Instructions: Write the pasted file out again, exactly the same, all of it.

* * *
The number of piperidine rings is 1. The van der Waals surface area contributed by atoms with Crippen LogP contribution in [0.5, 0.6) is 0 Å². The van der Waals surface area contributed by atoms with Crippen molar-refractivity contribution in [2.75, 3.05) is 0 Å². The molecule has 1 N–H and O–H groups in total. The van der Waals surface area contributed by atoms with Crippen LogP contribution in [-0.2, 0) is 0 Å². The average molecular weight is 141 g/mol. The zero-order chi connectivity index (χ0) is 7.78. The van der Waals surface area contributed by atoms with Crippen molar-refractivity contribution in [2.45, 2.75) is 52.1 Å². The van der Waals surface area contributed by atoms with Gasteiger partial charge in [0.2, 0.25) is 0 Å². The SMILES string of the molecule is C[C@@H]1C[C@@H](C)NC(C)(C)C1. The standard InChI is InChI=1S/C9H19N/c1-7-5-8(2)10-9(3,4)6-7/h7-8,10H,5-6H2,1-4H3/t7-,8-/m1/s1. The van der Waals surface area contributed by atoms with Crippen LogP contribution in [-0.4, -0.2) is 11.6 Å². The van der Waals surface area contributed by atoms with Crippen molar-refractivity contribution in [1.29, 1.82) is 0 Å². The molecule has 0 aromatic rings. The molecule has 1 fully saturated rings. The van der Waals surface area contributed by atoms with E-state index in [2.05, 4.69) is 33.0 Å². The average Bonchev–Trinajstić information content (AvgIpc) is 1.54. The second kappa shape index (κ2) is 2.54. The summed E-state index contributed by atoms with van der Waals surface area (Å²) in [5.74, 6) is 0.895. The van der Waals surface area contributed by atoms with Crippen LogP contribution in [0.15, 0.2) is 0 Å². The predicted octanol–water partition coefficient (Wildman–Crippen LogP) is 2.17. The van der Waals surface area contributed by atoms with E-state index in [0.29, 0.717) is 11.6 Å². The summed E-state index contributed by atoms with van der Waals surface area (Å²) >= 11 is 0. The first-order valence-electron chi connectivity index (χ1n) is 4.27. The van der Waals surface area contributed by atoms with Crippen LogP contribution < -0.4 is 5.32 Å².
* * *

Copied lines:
The number of piperidine rings is 1. The van der Waals surface area contributed by atoms with Crippen LogP contribution in [0.5, 0.6) is 0 Å². The van der Waals surface area contributed by atoms with Crippen molar-refractivity contribution in [2.75, 3.05) is 0 Å². The molecule has 1 N–H and O–H groups in total. The van der Waals surface area contributed by atoms with Crippen LogP contribution in [-0.2, 0) is 0 Å². The average molecular weight is 141 g/mol. The zero-order chi connectivity index (χ0) is 7.78. The van der Waals surface area contributed by atoms with Crippen molar-refractivity contribution in [2.45, 2.75) is 52.1 Å². The van der Waals surface area contributed by atoms with Gasteiger partial charge in [0.2, 0.25) is 0 Å². The SMILES string of the molecule is C[C@@H]1C[C@@H](C)NC(C)(C)C1. The standard InChI is InChI=1S/C9H19N/c1-7-5-8(2)10-9(3,4)6-7/h7-8,10H,5-6H2,1-4H3/t7-,8-/m1/s1. The van der Waals surface area contributed by atoms with Crippen LogP contribution in [-0.4, -0.2) is 11.6 Å². The van der Waals surface area contributed by atoms with Crippen molar-refractivity contribution in [1.29, 1.82) is 0 Å². The molecule has 0 aromatic rings. The molecule has 1 fully saturated rings. The van der Waals surface area contributed by atoms with E-state index in [2.05, 4.69) is 33.0 Å². The average Bonchev–Trinajstić information content (AvgIpc) is 1.54. The second kappa shape index (κ2) is 2.54. The summed E-state index contributed by atoms with van der Waals surface area (Å²) in [5.74, 6) is 0.895. The van der Waals surface area contributed by atoms with Crippen LogP contribution in [0.15, 0.2) is 0 Å². The predicted octanol–water partition coefficient (Wildman–Crippen LogP) is 2.17. The van der Waals surface area contributed by atoms with E-state index in [0.29, 0.717) is 11.6 Å². The summed E-state index contributed by atoms with van der Waals surface area (Å²) >= 11 is 0. The first-order valence-electron chi connectivity index (χ1n) is 4.27. The van der Waals surface area contributed by atoms with Crippen LogP contribution < -0.4 is 5.32 Å².